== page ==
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Grant Renewal is a Win for PCB Research

Posted on April 21st, 2020
Keri Hornbuckle's research group

Professor Keri C. Hornbuckle leads the Iowa Superfund Research Program study of persistent organic pollutants (POPs) that have toxicological importance for humans and ecological systems.

IIHR—Hydroscience & Engineering (IIHR), a unit of the University of Iowa’s College of Engineering, is home to the Iowa Superfund Research Program (ISRP), which recently received a highly competitive five-year, $11.4 million grant renewal from the National Institutes of Health (NIH). The group, founded in 2006, is a global leader in the study of polychlorinated biphenyls, or PCBs, which have been banned in the United States since the 1970s because of their dangerous effects on human health. The ISRP will receive $2.4 million in the first year.

“Airborne PCBs: Sources, Exposures, Toxicities, Remediation” is the project’s latest phase, which focuses on the airborne threats posed by PCBs by identifying how people are exposed, analyzing measurable levels of toxicity, and developing efforts to remediate PCBs already present in natural environments and manufactured structures.

“The Iowa Superfund Research Program is the only program funded by the NIH that focuses on airborne PCBs,” says Keri Hornbuckle, an IIHR research engineer, the Donald E. Bently Professor of Engineering in the UI Department of Civil and Environmental Engineering, and the project’s principal investigator. “Our research is the result of interdisciplinary collaborations that cover the breadth of the PCB problem—toxicologists and pharmacologists who study exposure; engineers who focus on identifying PCB sources and stopping continued release; and chemists who develop the compounds that can be used to remediate spaces and surfaces.”

A man with purple gloves focuses on work

Students work in Keri Hornbuckle’s lab, which primarily studies the presence of PCBs.

The use of PCBs as additives in fluids was pervasive in many engineering applications throughout much of the 20th century. Although the Environmental Protection Agency banned the sale of PCBs in 1979, people continue to be exposed to PCBs because the compounds decay very slowly and are produced as byproducts of chemical manufacturing, including the brightly colored pigments used to tint paint. In addition, many PCB products installed before the 1979 ban are still in use. The EPA has identified a variety of products that potentially contain PCBs, including transformers, capacitors, and other electrical equipment; oil used in motors and hydraulic systems; plastics; thermal insulation material including window-caulking masonry sealants; and adhesives. PCBs also tend to accumulate in the food chain–particularly in fish and other small animals–so they pose a threat to human health through common foods.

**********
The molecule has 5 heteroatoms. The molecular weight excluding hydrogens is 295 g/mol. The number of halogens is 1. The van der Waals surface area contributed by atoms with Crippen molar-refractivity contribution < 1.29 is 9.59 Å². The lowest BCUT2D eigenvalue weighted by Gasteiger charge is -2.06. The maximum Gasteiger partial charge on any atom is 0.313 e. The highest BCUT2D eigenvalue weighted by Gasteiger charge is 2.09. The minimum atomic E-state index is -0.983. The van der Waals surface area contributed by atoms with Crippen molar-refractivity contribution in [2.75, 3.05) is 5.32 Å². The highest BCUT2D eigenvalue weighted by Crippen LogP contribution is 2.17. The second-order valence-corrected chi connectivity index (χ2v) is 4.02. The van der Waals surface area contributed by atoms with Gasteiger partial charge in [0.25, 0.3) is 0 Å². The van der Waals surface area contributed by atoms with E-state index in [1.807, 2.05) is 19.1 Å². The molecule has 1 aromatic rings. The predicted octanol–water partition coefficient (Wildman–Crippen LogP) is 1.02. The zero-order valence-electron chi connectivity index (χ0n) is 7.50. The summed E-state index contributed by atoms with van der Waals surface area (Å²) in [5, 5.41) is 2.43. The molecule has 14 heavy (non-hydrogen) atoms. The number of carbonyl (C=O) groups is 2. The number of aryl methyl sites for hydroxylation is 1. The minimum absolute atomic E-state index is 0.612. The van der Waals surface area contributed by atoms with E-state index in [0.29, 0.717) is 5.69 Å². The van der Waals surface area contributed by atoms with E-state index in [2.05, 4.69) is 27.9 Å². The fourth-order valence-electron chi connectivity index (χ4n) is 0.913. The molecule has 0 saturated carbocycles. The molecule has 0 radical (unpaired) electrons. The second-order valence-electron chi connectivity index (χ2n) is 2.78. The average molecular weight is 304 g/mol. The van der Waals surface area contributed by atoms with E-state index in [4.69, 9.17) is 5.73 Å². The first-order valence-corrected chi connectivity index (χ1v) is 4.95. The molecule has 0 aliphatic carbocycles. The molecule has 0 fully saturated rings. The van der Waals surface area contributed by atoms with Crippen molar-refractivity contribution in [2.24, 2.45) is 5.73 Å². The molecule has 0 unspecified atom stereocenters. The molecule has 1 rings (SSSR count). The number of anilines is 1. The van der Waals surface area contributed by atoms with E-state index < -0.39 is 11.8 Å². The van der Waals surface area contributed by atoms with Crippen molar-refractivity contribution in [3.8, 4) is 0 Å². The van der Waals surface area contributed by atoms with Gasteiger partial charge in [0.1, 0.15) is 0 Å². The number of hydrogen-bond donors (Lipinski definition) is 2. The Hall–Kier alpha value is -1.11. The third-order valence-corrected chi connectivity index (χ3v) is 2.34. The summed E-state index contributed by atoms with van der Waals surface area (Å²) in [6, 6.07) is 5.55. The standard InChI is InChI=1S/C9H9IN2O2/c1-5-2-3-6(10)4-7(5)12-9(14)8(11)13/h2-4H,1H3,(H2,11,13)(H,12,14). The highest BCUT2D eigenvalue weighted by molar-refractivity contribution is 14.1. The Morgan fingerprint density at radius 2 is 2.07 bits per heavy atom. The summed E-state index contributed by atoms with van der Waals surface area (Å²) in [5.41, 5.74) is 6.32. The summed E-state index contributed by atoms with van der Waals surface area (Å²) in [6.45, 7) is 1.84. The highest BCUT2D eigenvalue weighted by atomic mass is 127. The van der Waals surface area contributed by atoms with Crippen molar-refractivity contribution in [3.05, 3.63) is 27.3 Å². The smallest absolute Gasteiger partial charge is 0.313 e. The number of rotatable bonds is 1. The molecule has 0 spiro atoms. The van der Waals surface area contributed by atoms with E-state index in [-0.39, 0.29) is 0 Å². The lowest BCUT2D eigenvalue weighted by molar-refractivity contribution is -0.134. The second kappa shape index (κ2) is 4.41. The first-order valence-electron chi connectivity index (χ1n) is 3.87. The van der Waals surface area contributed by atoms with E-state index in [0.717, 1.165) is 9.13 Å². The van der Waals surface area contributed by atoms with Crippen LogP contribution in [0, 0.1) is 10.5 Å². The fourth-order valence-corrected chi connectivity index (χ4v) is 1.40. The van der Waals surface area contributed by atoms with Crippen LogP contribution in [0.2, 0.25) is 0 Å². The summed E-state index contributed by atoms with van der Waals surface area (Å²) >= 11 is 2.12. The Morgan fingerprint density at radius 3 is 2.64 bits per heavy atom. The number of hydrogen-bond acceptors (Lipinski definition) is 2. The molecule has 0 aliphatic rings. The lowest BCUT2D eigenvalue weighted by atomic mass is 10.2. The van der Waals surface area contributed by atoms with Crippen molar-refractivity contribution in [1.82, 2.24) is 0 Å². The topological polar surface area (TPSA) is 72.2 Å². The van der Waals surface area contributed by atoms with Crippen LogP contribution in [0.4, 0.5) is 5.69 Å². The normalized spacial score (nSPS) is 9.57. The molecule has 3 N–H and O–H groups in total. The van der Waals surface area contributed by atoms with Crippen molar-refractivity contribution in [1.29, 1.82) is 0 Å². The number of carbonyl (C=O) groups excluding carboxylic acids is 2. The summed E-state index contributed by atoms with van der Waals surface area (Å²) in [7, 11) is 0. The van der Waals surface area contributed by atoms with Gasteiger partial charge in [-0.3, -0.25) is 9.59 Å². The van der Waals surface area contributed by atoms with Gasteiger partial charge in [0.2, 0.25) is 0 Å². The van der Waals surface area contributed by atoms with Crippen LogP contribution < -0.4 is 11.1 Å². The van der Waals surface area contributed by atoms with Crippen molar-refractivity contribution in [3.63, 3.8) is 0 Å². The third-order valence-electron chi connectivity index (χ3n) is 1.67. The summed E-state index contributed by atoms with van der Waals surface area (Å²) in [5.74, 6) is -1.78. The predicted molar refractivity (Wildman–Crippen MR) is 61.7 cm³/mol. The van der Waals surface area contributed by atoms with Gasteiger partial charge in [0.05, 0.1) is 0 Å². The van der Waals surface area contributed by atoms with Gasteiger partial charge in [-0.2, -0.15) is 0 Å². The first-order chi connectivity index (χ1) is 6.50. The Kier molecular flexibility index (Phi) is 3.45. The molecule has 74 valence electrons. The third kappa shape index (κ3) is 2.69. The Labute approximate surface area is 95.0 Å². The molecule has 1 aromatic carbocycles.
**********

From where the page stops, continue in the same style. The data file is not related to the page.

The ISRP will use this continued support to address PCBs through five research projects and six support cores. ISRP research includes:

  • Studying the risk factors for adverse neurodevelopmental outcomes in adolescence
  • Understanding the role of airborne PCBs in adipose (fat tissue) function, adipogenesis (the formation of fat cells), and metabolic syndrome (which could increase the risk of heart disease, stroke, and type 2 diabetes)
  • Determining the sources of airborne PCBs
  • Measuring exposure to airborne PCBs in schools
  • Developing novel ways to mitigate these emissions

Support roles include the Community Engagement Core, which assists communities and schools directly affected by airborne PCBs, and the Research Experience and Training Coordination Core (RETCC). The RETCC will train 15 to 20 UI graduate and undergraduate students on PCB research, community engagement, research translation, and data management and analysis.

“The breadth of the research underway at the University of Iowa is what made our group such an ideal candidate for this support,” Hornbuckle says. “We have groundbreaking engineers who are collaborating with scientists and health professionals to develop research and solutions that will improve quality of life and limit adverse health impact for communities everywhere.”

“Dr. Hornbuckle and the rest of the Iowa Superfund Research Program team represent some of the top PCB experts in the world,” says Gabriele Villarini, director of the UI’s IIHR—Hydroscience & Engineering. “We are thrilled that NIH will continue to fund this critical work for an additional five years.”


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